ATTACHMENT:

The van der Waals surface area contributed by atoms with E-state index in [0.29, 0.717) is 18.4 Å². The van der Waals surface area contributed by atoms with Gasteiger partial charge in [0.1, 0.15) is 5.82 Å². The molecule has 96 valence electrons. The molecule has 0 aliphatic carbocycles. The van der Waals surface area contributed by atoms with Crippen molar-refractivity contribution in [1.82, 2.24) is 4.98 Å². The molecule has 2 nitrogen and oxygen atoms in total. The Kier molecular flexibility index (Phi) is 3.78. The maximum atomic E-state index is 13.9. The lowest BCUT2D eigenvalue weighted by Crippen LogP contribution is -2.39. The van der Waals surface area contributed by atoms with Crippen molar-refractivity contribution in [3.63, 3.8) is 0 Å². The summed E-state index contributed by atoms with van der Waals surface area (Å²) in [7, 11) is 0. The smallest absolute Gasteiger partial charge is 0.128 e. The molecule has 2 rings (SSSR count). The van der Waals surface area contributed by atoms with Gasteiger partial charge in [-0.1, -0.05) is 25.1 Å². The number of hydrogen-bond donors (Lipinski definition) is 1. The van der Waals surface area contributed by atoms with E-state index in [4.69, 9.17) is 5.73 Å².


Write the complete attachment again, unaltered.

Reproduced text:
The van der Waals surface area contributed by atoms with E-state index in [0.29, 0.717) is 18.4 Å². The van der Waals surface area contributed by atoms with Gasteiger partial charge in [0.1, 0.15) is 5.82 Å². The molecule has 96 valence electrons. The molecule has 0 aliphatic carbocycles. The van der Waals surface area contributed by atoms with Crippen molar-refractivity contribution in [1.82, 2.24) is 4.98 Å². The molecule has 2 nitrogen and oxygen atoms in total. The Kier molecular flexibility index (Phi) is 3.78. The maximum atomic E-state index is 13.9. The lowest BCUT2D eigenvalue weighted by Crippen LogP contribution is -2.39. The van der Waals surface area contributed by atoms with Crippen molar-refractivity contribution in [3.63, 3.8) is 0 Å². The summed E-state index contributed by atoms with van der Waals surface area (Å²) in [7, 11) is 0. The smallest absolute Gasteiger partial charge is 0.128 e. The molecule has 2 rings (SSSR count). The van der Waals surface area contributed by atoms with Gasteiger partial charge in [-0.1, -0.05) is 25.1 Å². The number of hydrogen-bond donors (Lipinski definition) is 1. The van der Waals surface area contributed by atoms with E-state index in [4.69, 9.17) is 5.73 Å².